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RE: Flamenco Circle of Fifths (RE: Flamenco Keys)   You are logged in as Guest
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Piwin

 

Posts: 3162
Joined: Feb. 9 2016
 

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Post has been moved to the Recycle Bin at Jan. 28 2021 12:27:30
  REPORT THIS POST AS INAPPROPRIATE |  Date Jan. 28 2021 11:55:44
 
ernandez R

Posts: 351
Joined: Mar. 25 2019
From: Alaska USA

RE: Flamenco Circle of Fifths (RE: F... (in reply to kitarist

Nice, thanx for making this up, it's the kind of tool my mind likes to have handy.

HR

_____________________________

I prefer my flamenco guitar spicy,
doesn't have to be fast,
should have some meat on the bones,
can be raw or well done,
as long as it doesn't sound like it's turning green on an elevator floor.

www.instagram.com/threeriversguitars
  REPORT THIS POST AS INAPPROPRIATE |  Date Jan. 28 2021 21:30:30
 
kitarist

Posts: 1177
Joined: Dec. 4 2012
 

RE: Flamenco Circle of Fifths (RE: F... (in reply to kitarist

Well, I hope it was at least something witty. Or a praise? There is even a flamenco Tolkien ring/circle now.. in addition to the two versions of the circle of fifths above that



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Konstantin
Foro cante accompaniment practice tracks (zip file)
  REPORT THIS POST AS INAPPROPRIATE |  Date Jan. 28 2021 22:31:04
 
kitarist

Posts: 1177
Joined: Dec. 4 2012
 

RE: Flamenco Circle of Fifths (RE: F... (in reply to devilhand

quote:

Can I get a customized version of Foroflamenco circle of 5ths?


Well, aren't you a nice little consumer
I am afraid all you get is the incidental Tolkien flamenco ring that I made off of Mark's picture

_____________________________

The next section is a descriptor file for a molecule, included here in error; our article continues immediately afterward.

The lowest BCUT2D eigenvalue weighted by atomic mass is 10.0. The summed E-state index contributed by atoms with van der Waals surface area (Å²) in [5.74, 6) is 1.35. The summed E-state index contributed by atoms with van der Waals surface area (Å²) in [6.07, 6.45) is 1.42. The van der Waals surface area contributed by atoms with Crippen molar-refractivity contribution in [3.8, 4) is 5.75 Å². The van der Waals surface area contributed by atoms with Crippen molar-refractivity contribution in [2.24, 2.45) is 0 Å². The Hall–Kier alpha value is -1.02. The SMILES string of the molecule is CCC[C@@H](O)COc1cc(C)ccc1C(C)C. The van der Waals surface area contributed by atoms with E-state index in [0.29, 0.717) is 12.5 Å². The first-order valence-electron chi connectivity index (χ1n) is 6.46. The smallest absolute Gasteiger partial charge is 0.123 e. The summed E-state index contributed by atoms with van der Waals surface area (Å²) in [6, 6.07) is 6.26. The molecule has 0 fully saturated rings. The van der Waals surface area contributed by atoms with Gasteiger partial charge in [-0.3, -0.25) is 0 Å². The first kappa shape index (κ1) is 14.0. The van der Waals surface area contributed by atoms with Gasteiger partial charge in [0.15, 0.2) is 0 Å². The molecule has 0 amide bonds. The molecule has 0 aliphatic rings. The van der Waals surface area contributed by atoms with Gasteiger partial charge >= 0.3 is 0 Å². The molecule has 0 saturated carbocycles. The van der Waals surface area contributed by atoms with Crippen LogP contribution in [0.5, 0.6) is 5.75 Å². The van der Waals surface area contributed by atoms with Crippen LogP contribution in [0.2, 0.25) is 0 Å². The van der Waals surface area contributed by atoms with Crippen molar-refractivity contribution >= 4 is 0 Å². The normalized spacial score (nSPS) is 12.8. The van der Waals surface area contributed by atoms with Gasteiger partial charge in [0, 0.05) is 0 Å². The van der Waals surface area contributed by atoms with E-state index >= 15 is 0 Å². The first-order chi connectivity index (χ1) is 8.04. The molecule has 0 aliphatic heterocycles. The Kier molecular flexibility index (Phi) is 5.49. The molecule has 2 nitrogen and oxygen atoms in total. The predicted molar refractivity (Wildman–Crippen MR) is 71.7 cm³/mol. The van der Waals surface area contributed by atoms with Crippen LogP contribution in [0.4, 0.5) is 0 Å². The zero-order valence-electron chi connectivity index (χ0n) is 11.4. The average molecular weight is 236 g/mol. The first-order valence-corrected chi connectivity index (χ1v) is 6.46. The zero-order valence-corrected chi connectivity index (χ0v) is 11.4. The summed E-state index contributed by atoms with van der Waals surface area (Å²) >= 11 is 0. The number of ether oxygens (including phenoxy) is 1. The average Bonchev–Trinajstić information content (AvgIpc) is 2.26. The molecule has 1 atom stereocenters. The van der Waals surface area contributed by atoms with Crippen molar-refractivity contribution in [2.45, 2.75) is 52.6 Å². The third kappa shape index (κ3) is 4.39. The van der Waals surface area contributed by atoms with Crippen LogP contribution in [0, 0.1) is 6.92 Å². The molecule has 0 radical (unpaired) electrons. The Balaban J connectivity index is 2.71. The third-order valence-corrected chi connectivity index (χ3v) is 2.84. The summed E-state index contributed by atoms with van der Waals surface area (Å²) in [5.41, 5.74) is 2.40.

Konstantin
Foro cante accompaniment practice tracks (zip file)
  REPORT THIS POST AS INAPPROPRIATE |  Date Jan. 28 2021 22:59:44
 
Piwin

Posts: 3162
Joined: Feb. 9 2016
 

RE: Flamenco Circle of Fifths (RE: F... (in reply to kitarist

haha, it was just a dumb meme.

But you certainly deserve the praise!

I tried printing it out only to realise I was out of toner and everything came out in shades of pink lol. Thanks for making that. Drinks are on me if ever you make you way over to Spain after this pandemic.
  REPORT THIS POST AS INAPPROPRIATE |  Date Jan. 29 2021 15:48:00
 
mark indigo

 

Posts: 3306
Joined: Dec. 5 2007
 

RE: Flamenco Circle of Fifths (RE: F... (in reply to kitarist

quote:

the incidental Tolkien flamenco ring that I made off of Mark's picture


No idea where I found that. I was looking up the origin/invention of the circle of fifths or something, maybe I was looking for an arty print of the circle to stick on the wall, can't remember, anyway I came across that Tolkien ring of fifths and also the ones on the wiki page like Heinichen's musical circle and Nikolay Diletsky's circle of fifths. Also this one:



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  REPORT THIS POST AS INAPPROPRIATE |  Date Jan. 29 2021 18:13:12
 
kitarist

Posts: 1177
Joined: Dec. 4 2012
 

RE: Flamenco Circle of Fifths (RE: F... (in reply to Piwin

quote:

I tried printing it out only to realise I was out of toner and everything came out in shades of pink lol. Thanks for making that. Drinks are on me if ever you make you way over to Spain after this pandemic.


Deal

I will post the pdfs now that it seems the design has been finalized. Stay tuned..

_____________________________

Konstantin